Australian grassroots-gone-big story, Apparition Media, are making huge waves in the marketing industry through their unique out-of-home advertising offering: hand-painted murals.
Melbourne has long been known as the street art capital of Australia, producing artists who have gained international acclaim and now ply their trade worldwide. Apparition co-founders, Tyson Hunter, Tristan Minter and artist, Hamish McBride, all from Melbourne’s Fitzroy, have wedded this thriving street art culture to advertisers wanting to connect with the public in a more authentic way.
Led by McBride, Apparition’s mural team breathe new life into the sign-writing discipline that used to dominate high streets. By adding art to pre-existing walls and spaces, the works become intrinsically linked to the streetscape, taking passers-by on a unique journey from inception to completion.
The artworks are painted on premium sites named after famous B-List movie stars littered around the Melbourne CBD and inner suburbs. There is also a site underway in Surry Hills, Sydney. The focus is to create the works in busy areas to maximise exposure of the specific campaign.
Allowing the public to follow the progress of the work in this way means intrigue builds and a connection with the piece develops transcending connections that might be drawn to digital advertising which currently saturates our surroundings.
“In an age where everyone else is going digital, we have thrown it back the other way creating a level of authenticity that digital advertising just doesn’t have. The difference is the human element – you just can’t beat it,” says Tyson Hunter, Apparition co-founder.
Since the conception of the business – over a beer in 2013 – the trio have worked with global brands Coco Cola, Deluxe and Nike, and have created murals for the likes of the movie 2oolander (Zoolander 2), the game, Grand Theft Auto and the footwear brand, Vans.
“This means that we can accurately replicate existing campaigns or, alternatively, create something unique; we are able to target specific demographics and present brands in a way that enhances their authenticity and credibility with the urban population.
“Our job is to paint walls but what we do is change the way people look at them,” he says.
Another revenue avenue for Apparition is through owning advertising space. From St Kilda and Prahran through Richmond, Fairfield and Fitzroy, Apparition holds permits to walls and wooden hoardings, which it leases out as well as paints.
How did the trio build Apparition Media?
Many things contributed to the idea of Apparition Media. But, something that sticks out for Tyson at least, was a tatty billboard advertisement for a Batman movie located near some government housing where Tyson and Tristan lived in Preston. Tyson thought how amazing the advertisement would look if it were hand painted instead, and the Apparition Media idea took shape.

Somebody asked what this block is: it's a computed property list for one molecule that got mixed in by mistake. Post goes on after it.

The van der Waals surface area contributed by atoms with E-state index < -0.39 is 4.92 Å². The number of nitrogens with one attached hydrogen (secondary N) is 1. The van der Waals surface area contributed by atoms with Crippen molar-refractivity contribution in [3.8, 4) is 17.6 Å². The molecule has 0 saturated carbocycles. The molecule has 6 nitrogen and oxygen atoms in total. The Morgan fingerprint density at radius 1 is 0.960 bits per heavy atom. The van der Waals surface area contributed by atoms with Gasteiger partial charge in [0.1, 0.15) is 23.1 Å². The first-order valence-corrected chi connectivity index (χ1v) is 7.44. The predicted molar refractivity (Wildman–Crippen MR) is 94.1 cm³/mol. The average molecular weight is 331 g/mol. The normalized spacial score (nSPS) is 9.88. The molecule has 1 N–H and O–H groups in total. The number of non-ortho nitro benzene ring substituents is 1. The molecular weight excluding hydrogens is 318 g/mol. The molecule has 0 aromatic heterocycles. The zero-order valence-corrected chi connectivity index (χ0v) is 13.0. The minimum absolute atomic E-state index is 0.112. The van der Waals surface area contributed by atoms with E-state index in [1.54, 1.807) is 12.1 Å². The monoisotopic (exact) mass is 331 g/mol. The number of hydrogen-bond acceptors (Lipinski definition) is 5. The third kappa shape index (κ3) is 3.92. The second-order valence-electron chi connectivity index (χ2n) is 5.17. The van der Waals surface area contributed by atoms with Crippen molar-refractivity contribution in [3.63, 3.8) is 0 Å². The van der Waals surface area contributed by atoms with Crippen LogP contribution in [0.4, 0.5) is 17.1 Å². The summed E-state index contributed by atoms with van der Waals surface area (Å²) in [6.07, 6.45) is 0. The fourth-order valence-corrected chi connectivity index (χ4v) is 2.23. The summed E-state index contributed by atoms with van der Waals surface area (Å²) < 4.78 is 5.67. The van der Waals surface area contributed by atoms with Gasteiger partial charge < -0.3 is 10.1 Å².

Tyson first worked in Sydney and disliked it. It was his first taste of working for an international organisation and the office politics go to him. The “minimise resources and maximize output of those resources” approach he detested and he vowed to never do this if he owned his own business one day.
Whilst living in Sydney, Hamish reconnected with him. Hamish ended up living with Tyson for a while in Sydney. Tyson moved back to Melbourne and both he and Tristan lived and worked in Preston together.
Later, as part of a new role, Tyson spent three months travelling through South America writing a book on the social, political and economic impact of coffee trading throughout Central/South America.
He intended to move to Bolivia to write a book about someone he had met there. Tristan said that if he were to stay instead, then he would commit to Apparition Media (before they had a name for it).
Tyson and Tristan agreed that the best person to team up with was Hamish, since he was the beast realism artist they had seen. Hamish moved to Melbourne and Apparition Media was born.
He studied Art and Economics, majoring in Politics and Anthropology, completed a post grad diploma in Archaeology and worked as a consultant archaeologist before starting his first company in 2009 providing services to consultant archaeologists.
At a young age, Hamish McBride felt compelled to pick up a pencil and paintbrush to give life to his favourite comic book heroes.
This sparked within him a love for art that would grow and find expression in many different shapes and forms. He has explored landscapes, portraits and still life from realism, impressionism and abstract points of view, just to name a few.
His unique ability to capture the essence of reality or imagination has lead him to design interior and exterior murals, as well as backdrops for stage productions.